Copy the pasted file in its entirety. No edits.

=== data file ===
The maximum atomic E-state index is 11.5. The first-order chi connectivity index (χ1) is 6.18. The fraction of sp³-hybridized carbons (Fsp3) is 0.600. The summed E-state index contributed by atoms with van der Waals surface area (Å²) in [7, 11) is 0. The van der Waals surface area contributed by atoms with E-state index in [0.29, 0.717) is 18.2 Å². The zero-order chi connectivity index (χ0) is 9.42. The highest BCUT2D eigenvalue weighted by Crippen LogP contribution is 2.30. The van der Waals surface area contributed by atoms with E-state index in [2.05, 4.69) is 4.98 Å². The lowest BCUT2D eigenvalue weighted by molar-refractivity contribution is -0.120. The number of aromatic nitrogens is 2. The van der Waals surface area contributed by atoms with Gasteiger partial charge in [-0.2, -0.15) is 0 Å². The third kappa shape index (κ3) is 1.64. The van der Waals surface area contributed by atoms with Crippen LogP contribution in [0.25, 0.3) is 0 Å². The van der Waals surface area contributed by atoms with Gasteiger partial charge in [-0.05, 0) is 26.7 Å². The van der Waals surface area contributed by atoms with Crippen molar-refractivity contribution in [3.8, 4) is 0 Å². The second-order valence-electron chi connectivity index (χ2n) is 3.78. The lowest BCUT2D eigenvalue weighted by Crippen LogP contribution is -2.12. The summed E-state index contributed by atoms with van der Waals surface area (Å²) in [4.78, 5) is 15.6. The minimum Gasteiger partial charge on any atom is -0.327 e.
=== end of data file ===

The maximum atomic E-state index is 11.5. The first-order chi connectivity index (χ1) is 6.18. The fraction of sp³-hybridized carbons (Fsp3) is 0.600. The summed E-state index contributed by atoms with van der Waals surface area (Å²) in [7, 11) is 0. The van der Waals surface area contributed by atoms with E-state index in [0.29, 0.717) is 18.2 Å². The zero-order chi connectivity index (χ0) is 9.42. The highest BCUT2D eigenvalue weighted by Crippen LogP contribution is 2.30. The van der Waals surface area contributed by atoms with E-state index in [2.05, 4.69) is 4.98 Å². The lowest BCUT2D eigenvalue weighted by molar-refractivity contribution is -0.120. The number of aromatic nitrogens is 2. The van der Waals surface area contributed by atoms with Gasteiger partial charge in [-0.2, -0.15) is 0 Å². The third kappa shape index (κ3) is 1.64. The van der Waals surface area contributed by atoms with Crippen LogP contribution in [0.25, 0.3) is 0 Å². The van der Waals surface area contributed by atoms with Gasteiger partial charge in [-0.05, 0) is 26.7 Å². The van der Waals surface area contributed by atoms with Crippen molar-refractivity contribution in [3.8, 4) is 0 Å². The second-order valence-electron chi connectivity index (χ2n) is 3.78. The lowest BCUT2D eigenvalue weighted by Crippen LogP contribution is -2.12. The summed E-state index contributed by atoms with van der Waals surface area (Å²) in [4.78, 5) is 15.6. The minimum Gasteiger partial charge on any atom is -0.327 e.